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The Heritage & History Of Washington County
Washington County Historical Society’s new Kinship Research Center helps grow residents’ family trees.
by James Rada Jr.
Researching your family tree begins with a seed and it’s you. From there, you can record information about yourself, your parents, and probably even your grandparents without too much trouble. Going beyond that, however, is where things begin to get difficult.
For years, the majority of the visitors to the Washington County Historical Society came seeking information about their past. Some found lost relatives, but others left frustrated because they didn’t understand how to tap into the resources that the historical society offered. As part of the recent renovation of the historical society, visitors can now use the Kinship Heritage Research Center. “The county had no dedicated genealogy center,” says Bob Savitt, a former president of the historical society and the person who spearheaded the Kinship Center. “To figure out what we needed, we even visited other genealogy libraries.”
The historical society then underwent an 18-month renovation and fundraising process. On the mechanical side, lighting, furniture, carpets, and workspaces were all replaced. The building was repainted inside and the storage area was doubled. On the collection side, two dedicated computers and a laptop complete with online databases were added for genealogical research, and the various other items in the collection were organized so that they were easier to find. Along that line, the vertical files and family files were reorganized to make them easier to use, and a new printer and scanner capable of converting film negatives into positives was purchased.
“They went through their holdings to wean out items outside of local history and regional interest,” Bob says.
The Kinship Family Heritage Center officially opened in October 2016. Historical Society Board President Evelyn Williams and other historical society officials cut the ribbon, which opened the center with a weekend full of talk, activities, and tours this past October. “It had been a dream of the historical society for a long time to have a dedicated genealogy center,” says Washington County Historical Society Board Member Carol Miller-Schultz.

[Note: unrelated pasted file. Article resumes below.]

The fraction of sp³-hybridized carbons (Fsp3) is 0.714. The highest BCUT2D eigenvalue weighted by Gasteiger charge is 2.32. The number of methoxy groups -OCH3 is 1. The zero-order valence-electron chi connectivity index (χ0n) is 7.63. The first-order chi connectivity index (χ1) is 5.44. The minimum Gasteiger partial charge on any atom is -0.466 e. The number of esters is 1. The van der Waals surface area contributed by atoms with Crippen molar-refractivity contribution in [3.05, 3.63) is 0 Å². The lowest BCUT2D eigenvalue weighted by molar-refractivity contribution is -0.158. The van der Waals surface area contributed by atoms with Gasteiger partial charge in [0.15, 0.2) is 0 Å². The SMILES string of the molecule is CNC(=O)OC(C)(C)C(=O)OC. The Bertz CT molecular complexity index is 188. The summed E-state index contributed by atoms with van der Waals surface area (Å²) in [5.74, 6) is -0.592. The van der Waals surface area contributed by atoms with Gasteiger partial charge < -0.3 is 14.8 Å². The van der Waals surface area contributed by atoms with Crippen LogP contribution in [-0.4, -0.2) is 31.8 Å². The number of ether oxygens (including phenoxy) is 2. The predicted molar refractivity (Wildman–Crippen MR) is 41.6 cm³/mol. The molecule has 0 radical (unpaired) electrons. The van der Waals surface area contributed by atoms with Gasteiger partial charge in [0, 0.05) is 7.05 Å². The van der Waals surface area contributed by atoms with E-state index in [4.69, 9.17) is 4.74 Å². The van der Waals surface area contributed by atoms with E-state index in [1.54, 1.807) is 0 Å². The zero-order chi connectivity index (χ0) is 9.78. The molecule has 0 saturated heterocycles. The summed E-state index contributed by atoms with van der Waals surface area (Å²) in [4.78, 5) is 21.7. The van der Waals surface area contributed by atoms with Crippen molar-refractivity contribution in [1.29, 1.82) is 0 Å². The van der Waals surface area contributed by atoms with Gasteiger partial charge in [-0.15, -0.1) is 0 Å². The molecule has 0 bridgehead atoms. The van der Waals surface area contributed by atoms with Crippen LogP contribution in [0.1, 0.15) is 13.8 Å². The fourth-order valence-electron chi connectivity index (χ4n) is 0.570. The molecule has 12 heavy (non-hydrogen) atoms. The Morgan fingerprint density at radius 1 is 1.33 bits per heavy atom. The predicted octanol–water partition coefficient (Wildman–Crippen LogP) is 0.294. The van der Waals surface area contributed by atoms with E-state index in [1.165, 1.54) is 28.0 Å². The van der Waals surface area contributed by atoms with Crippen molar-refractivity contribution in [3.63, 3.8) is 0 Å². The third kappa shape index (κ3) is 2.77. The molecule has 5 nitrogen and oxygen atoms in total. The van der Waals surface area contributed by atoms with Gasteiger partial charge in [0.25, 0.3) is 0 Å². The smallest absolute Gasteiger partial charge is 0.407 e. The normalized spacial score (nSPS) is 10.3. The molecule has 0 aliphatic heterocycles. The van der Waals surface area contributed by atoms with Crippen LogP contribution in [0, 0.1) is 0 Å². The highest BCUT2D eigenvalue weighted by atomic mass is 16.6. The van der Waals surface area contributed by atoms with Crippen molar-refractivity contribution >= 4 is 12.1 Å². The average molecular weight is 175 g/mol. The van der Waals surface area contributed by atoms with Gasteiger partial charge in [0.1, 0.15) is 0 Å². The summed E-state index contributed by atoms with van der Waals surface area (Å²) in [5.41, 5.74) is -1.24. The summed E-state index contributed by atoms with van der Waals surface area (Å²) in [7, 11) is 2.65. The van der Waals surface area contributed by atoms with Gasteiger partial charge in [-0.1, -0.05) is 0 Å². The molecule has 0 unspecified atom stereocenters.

Facilitating Your Findings
As part of the historical society’s efforts to help people trace their family history, local genealogist Jean Conte was hired part-time to work at the center. Not only is Jean available to show people the resources available at the library, but she holds “Hit the Brick Wall” sessions to help people whose research has hit an apparent dead end. “I help people fill in their ancestry puzzle,” Jean says. “Sometimes they can’t find the missing piece and that’s what I try to do. I look at things in a different way and get them to consider different angles for finding the information.”
Her job isn’t so much doing the research for someone, but giving them the tools, ideas, and direction to make a breakthrough on their own. Jean, who said she likes to research, enjoys using the physical resources available at the center more than the digital ones. “I like the paper research,” she says. “I find I can narrow things down better.”
In the instances where Jean can’t help someone find precise information, she will provide contextual information in the hopes that it might lead the researcher to a breakthrough from a different direction. “Part of genealogy is not just researching a family, but researching the footprint the family left in the community,” says Carol. Sometimes happening across those footprints is more difficult than others.